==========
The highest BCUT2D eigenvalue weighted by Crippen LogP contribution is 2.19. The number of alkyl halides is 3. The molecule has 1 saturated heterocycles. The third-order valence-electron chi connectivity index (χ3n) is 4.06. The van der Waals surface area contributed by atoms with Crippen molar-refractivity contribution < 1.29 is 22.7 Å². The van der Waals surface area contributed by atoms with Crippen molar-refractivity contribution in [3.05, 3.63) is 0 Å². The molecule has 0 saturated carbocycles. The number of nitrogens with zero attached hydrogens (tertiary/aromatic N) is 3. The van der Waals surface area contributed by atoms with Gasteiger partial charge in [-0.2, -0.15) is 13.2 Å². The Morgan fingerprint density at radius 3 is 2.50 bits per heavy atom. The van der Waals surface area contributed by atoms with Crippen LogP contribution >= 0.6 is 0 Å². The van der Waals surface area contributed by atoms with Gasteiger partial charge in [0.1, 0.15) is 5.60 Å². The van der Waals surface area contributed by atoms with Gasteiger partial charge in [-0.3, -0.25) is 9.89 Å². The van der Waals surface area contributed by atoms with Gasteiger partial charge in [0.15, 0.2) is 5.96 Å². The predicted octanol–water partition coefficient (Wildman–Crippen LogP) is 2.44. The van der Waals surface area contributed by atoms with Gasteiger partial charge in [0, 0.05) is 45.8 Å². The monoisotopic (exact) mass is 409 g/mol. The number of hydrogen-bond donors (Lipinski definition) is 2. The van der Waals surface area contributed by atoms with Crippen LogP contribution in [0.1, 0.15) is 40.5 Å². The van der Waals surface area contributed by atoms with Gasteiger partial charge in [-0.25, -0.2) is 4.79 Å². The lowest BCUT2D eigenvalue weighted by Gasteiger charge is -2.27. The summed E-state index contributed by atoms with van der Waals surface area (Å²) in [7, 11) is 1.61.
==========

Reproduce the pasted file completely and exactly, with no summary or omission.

The highest BCUT2D eigenvalue weighted by Crippen LogP contribution is 2.19. The number of alkyl halides is 3. The molecule has 1 saturated heterocycles. The third-order valence-electron chi connectivity index (χ3n) is 4.06. The van der Waals surface area contributed by atoms with Crippen molar-refractivity contribution < 1.29 is 22.7 Å². The van der Waals surface area contributed by atoms with Crippen molar-refractivity contribution in [3.05, 3.63) is 0 Å². The molecule has 0 saturated carbocycles. The number of nitrogens with zero attached hydrogens (tertiary/aromatic N) is 3. The van der Waals surface area contributed by atoms with Gasteiger partial charge in [-0.2, -0.15) is 13.2 Å². The Morgan fingerprint density at radius 3 is 2.50 bits per heavy atom. The van der Waals surface area contributed by atoms with Crippen LogP contribution >= 0.6 is 0 Å². The van der Waals surface area contributed by atoms with Gasteiger partial charge in [0.1, 0.15) is 5.60 Å². The van der Waals surface area contributed by atoms with Gasteiger partial charge in [-0.3, -0.25) is 9.89 Å². The van der Waals surface area contributed by atoms with Gasteiger partial charge in [0.15, 0.2) is 5.96 Å². The predicted octanol–water partition coefficient (Wildman–Crippen LogP) is 2.44. The van der Waals surface area contributed by atoms with Gasteiger partial charge in [0, 0.05) is 45.8 Å². The monoisotopic (exact) mass is 409 g/mol. The number of hydrogen-bond donors (Lipinski definition) is 2. The van der Waals surface area contributed by atoms with Crippen LogP contribution in [0.1, 0.15) is 40.5 Å². The van der Waals surface area contributed by atoms with Gasteiger partial charge in [-0.25, -0.2) is 4.79 Å². The lowest BCUT2D eigenvalue weighted by Gasteiger charge is -2.27. The summed E-state index contributed by atoms with van der Waals surface area (Å²) in [7, 11) is 1.61.